Site hits have been up lately. Perhaps people are anticipating another angry tirade. I could record myself swearing like a child again. That would be welcome. The market for opinion is robust and if one can keep their output up, it minimizes standards for process, accuracy and intelligence.
Here's the thing: I don't know how successful Pete Carroll will be and I don't know how to know. It's hard enough to evaluate an established NFL coach. This time last year, I didn't know what kind of coach Jim Mora would make. He had supporters and detractors and facts to support either. A few people thought the Seahawks would succeed in Mora's first year before declining over the next two seasons, because Mora's Atlanta Falcons succeeded in his first year and declined over the next two seasons. Surprisingly, Mora was not in total control over the innumerable variables that produced that performance in Atlanta.
Seattle would not win a Super Bowl if it hired Bill Cowher. It wouldn't draft a great quarterback if it hired Mike Shanahan. It didn't reach the NFC Championship under Mora. It won't become a dynasty because of Pete Carroll.
Mora didn't fail because his team failed. He was fired because his team failed, but he didn't injure Matt Hasselbeck, end Walter Jones career, put Lofa Tatupu on IR, turn Marcus Trufant into a penalty machine or cut off Patrick Kerney's arms. Mora didn't make the 2009 Seattle Seahawks bad. He made them worse.
He needlessly lost talent. He eventually lost his team. I could look at each of Mora's coaching decisions in context and evaluate how and why they succeeded or failed. It wasn't until about a month before his firing that I became confident he wasn't a good head coach.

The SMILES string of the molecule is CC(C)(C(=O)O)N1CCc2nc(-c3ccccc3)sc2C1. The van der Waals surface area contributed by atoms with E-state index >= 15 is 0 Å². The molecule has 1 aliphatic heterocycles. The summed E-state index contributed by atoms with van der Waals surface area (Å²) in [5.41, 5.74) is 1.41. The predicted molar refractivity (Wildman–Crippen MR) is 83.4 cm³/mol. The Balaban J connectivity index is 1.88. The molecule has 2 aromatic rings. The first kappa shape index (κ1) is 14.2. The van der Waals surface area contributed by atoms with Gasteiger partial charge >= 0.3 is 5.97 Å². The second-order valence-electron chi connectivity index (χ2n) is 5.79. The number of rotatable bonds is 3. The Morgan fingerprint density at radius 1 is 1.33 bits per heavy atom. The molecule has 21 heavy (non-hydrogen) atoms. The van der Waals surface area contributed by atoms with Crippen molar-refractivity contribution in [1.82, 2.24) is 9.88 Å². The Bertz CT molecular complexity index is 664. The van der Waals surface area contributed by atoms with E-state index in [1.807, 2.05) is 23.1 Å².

Mora had to define himself and so will Carroll. What he accomplished at USC will not translate to the pros. One needs only to consider Nick Saban to see that the ability to run a successful college program and the ability to run a successful pro team are not the same.
Saban finished 15-17 as an NFL head coach. He inherited a loser, stumbled onto the right side of .500 in his first season, ran out virtually the exact same quality of team his second season, but suffered various kinds of bad luck, finished 2006 6-10 and left the Dolphins to return to college. Saban bookended his short and unsuccessful time in Miami with a national championship at LSU in 2003 and a national championship at Alabama in 2009-10.
Saban is the first coach since 1936 to win a national championship at two different programs. That feat puts him in the discussion for greatest college coach of our era. He isn't a brilliant mastermind, but certainly knows something about winning at the amateur level. Whatever that is, it didn't follow him to Florida, and whatever caused him to fail in Miami didn't follow him to Alabama.
Carroll can not import winning. Whatever allowed him to win at USC won't translate to Seattle. That doesn't mean he'll fail. That doesn't mean he'll succeed. Pete Carroll's collegiate career doesn't tell us anything about how he'll fare as an NFL coach. Neither do the careers of Saban, Spurrier, Kiffin or Petrino.
I guess we'll just have to wait and watch what Carroll does and evaluate his decisions rather than his reputation, hype, type, tresses and tan.